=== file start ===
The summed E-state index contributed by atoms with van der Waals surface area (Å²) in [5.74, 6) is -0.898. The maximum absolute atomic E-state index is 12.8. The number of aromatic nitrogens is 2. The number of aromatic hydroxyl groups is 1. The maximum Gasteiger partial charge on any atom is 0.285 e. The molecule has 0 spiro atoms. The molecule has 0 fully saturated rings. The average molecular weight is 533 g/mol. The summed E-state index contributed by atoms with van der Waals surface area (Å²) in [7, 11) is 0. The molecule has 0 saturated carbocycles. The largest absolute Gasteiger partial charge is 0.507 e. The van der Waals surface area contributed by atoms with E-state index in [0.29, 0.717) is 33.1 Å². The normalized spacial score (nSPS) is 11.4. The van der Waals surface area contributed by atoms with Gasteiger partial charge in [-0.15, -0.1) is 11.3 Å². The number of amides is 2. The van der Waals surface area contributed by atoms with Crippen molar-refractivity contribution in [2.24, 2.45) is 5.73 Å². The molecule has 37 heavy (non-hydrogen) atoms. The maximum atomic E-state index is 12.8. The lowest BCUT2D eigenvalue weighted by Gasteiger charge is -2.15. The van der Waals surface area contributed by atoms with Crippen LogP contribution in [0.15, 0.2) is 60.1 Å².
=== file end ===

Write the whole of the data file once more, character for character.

The summed E-state index contributed by atoms with van der Waals surface area (Å²) in [5.74, 6) is -0.898. The maximum absolute atomic E-state index is 12.8. The number of aromatic nitrogens is 2. The number of aromatic hydroxyl groups is 1. The maximum Gasteiger partial charge on any atom is 0.285 e. The molecule has 0 spiro atoms. The molecule has 0 fully saturated rings. The average molecular weight is 533 g/mol. The summed E-state index contributed by atoms with van der Waals surface area (Å²) in [7, 11) is 0. The molecule has 0 saturated carbocycles. The largest absolute Gasteiger partial charge is 0.507 e. The van der Waals surface area contributed by atoms with E-state index in [0.29, 0.717) is 33.1 Å². The normalized spacial score (nSPS) is 11.4. The van der Waals surface area contributed by atoms with Gasteiger partial charge in [-0.15, -0.1) is 11.3 Å². The number of amides is 2. The van der Waals surface area contributed by atoms with Crippen molar-refractivity contribution in [2.24, 2.45) is 5.73 Å². The molecule has 37 heavy (non-hydrogen) atoms. The maximum atomic E-state index is 12.8. The lowest BCUT2D eigenvalue weighted by Gasteiger charge is -2.15. The van der Waals surface area contributed by atoms with Crippen LogP contribution in [0.15, 0.2) is 60.1 Å².